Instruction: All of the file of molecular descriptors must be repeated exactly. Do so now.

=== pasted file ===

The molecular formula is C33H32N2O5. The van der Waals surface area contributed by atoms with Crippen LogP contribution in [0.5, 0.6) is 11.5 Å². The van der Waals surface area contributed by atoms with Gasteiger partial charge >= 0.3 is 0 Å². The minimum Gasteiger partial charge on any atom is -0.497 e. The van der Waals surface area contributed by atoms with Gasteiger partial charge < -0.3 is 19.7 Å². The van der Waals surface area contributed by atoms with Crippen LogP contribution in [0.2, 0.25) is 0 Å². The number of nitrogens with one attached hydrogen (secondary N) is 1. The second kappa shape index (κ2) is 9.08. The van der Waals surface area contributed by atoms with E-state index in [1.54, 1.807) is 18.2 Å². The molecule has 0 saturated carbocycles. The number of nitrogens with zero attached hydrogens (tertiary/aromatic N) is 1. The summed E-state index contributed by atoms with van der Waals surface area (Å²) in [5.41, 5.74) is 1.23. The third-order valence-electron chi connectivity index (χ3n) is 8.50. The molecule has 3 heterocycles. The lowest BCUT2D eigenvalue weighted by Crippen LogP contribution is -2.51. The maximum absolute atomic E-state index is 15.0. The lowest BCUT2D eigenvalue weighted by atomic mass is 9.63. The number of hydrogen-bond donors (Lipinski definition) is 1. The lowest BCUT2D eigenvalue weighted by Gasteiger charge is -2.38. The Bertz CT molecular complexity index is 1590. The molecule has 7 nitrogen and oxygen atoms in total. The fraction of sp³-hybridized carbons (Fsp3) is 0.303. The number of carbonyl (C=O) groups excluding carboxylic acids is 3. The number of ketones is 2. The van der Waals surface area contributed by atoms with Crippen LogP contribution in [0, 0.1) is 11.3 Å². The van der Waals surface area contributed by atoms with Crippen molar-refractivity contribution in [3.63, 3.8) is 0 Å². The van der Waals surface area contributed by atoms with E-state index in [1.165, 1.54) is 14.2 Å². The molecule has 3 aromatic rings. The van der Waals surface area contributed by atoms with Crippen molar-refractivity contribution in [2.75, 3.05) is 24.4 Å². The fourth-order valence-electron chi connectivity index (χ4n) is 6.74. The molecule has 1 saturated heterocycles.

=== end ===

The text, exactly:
The molecular formula is C33H32N2O5. The van der Waals surface area contributed by atoms with Crippen LogP contribution in [0.5, 0.6) is 11.5 Å². The van der Waals surface area contributed by atoms with Gasteiger partial charge >= 0.3 is 0 Å². The minimum Gasteiger partial charge on any atom is -0.497 e. The van der Waals surface area contributed by atoms with Gasteiger partial charge < -0.3 is 19.7 Å². The van der Waals surface area contributed by atoms with Crippen LogP contribution in [0.2, 0.25) is 0 Å². The number of nitrogens with one attached hydrogen (secondary N) is 1. The second kappa shape index (κ2) is 9.08. The van der Waals surface area contributed by atoms with E-state index in [1.54, 1.807) is 18.2 Å². The molecule has 0 saturated carbocycles. The number of nitrogens with zero attached hydrogens (tertiary/aromatic N) is 1. The summed E-state index contributed by atoms with van der Waals surface area (Å²) in [5.41, 5.74) is 1.23. The third-order valence-electron chi connectivity index (χ3n) is 8.50. The molecule has 3 heterocycles. The lowest BCUT2D eigenvalue weighted by Crippen LogP contribution is -2.51. The maximum absolute atomic E-state index is 15.0. The lowest BCUT2D eigenvalue weighted by atomic mass is 9.63. The number of hydrogen-bond donors (Lipinski definition) is 1. The lowest BCUT2D eigenvalue weighted by Gasteiger charge is -2.38. The Bertz CT molecular complexity index is 1590. The molecule has 7 nitrogen and oxygen atoms in total. The fraction of sp³-hybridized carbons (Fsp3) is 0.303. The number of carbonyl (C=O) groups excluding carboxylic acids is 3. The number of ketones is 2. The van der Waals surface area contributed by atoms with Crippen LogP contribution in [0, 0.1) is 11.3 Å². The van der Waals surface area contributed by atoms with Crippen molar-refractivity contribution in [3.63, 3.8) is 0 Å². The van der Waals surface area contributed by atoms with E-state index in [1.165, 1.54) is 14.2 Å². The molecule has 3 aromatic rings. The van der Waals surface area contributed by atoms with Crippen molar-refractivity contribution in [2.75, 3.05) is 24.4 Å². The fourth-order valence-electron chi connectivity index (χ4n) is 6.74. The molecule has 1 saturated heterocycles.